Aside from the all-red bucket seats, aluminium trim around the shifter, and a handful of other small touches (the serialised plate is pretty cool), this isn’t far off from what you get in the Sport Touring trim [UK editor’s note: that one’s US-only, sadly – all our conventional Civics are significantly less sporty these days…]. That’s a good thing, and even with the Type R’s $43,990 price tag [UK prices are confirmed at £46,995], you won’t feel shortchanged.
The Golf R uses better interior materials but suffers from a terrible user interface, and the cheaper Elantra N is more feature-rich. Neither come even close to the Civic’s sheer clarity and ease of use. The back row is also genuinely huge, and with the seats folded there is surely enough room for a full set of wheels and tyres. If we have any complaint, it’s that the front seats should really be heated in a car at this price point. At the same time, they’re immensely supportive and all-day comfortable. The thigh pad is angled slightly upward for additional support, and it’s even split into two cushions accommodate body motions during high-g driving.
At the risk of gushing, there’s little to nitpick about this latest Type R, leaving aside the unavoidable dealer markups [That, thankfully, is something we don’t need to deal with quite as much in the UK. Ed]. Honda improved essentially all of the previous car’s precious few shortcomings, increasing the ride comfort, upping the engine output, refining the cooling system, and making the interior a lot more user-friendly.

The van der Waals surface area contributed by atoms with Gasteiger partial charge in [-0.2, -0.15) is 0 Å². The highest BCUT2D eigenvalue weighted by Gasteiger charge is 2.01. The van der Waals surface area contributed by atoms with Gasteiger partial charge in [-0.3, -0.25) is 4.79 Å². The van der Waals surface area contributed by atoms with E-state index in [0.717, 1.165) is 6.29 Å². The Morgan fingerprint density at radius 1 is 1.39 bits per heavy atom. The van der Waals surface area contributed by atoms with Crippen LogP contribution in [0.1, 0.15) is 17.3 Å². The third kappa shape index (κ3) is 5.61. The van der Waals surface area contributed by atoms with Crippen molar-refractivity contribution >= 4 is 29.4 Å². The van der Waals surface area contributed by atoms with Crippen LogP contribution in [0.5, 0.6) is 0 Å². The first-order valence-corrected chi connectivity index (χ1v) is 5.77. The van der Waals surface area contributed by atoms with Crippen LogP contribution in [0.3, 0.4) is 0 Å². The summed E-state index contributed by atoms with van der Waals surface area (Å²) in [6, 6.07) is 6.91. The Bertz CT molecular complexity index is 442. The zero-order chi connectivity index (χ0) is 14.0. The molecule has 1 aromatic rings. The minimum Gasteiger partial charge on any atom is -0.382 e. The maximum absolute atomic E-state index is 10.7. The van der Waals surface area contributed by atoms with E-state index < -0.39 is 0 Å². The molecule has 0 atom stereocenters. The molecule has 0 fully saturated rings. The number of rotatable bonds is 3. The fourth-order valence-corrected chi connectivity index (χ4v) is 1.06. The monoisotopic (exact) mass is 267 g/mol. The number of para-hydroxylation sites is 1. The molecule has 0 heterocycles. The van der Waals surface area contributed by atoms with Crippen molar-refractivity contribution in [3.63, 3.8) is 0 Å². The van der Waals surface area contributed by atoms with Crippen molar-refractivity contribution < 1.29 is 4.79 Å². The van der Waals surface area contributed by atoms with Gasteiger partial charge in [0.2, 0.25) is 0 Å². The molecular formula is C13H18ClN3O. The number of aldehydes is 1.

Good thing, too. Toyota’s rally-bred, turbo three-pot GR Corolla [Another US-only property. Ed] is a highly compelling hot hatch alternative. For its part, Honda is happy to play in the sandbox with some company. “We welcome the competition!” Honda president & CEO Noriya Kaihara told us. “It encourages us and reminds us to continue to build special cars like the Type R.”
A little friendly rivalry? We like it. If anything, it’ll make sure the rowdy-as-ever Type R doesn’t grow up too fast.
2023 Honda Civic Type R specs
Engine: Inline four-cylinder with turbo, 16-valve DOHC VTEC
Gearbox: Six-speed manual, front-wheel drive
Power: 325bhp @ 6500rpm
Torque: 310lb ft @ 2600–4000rpm
Fuel economy: 34.5mpg
0–60 mph: 5.4 seconds
Top speed: 171mph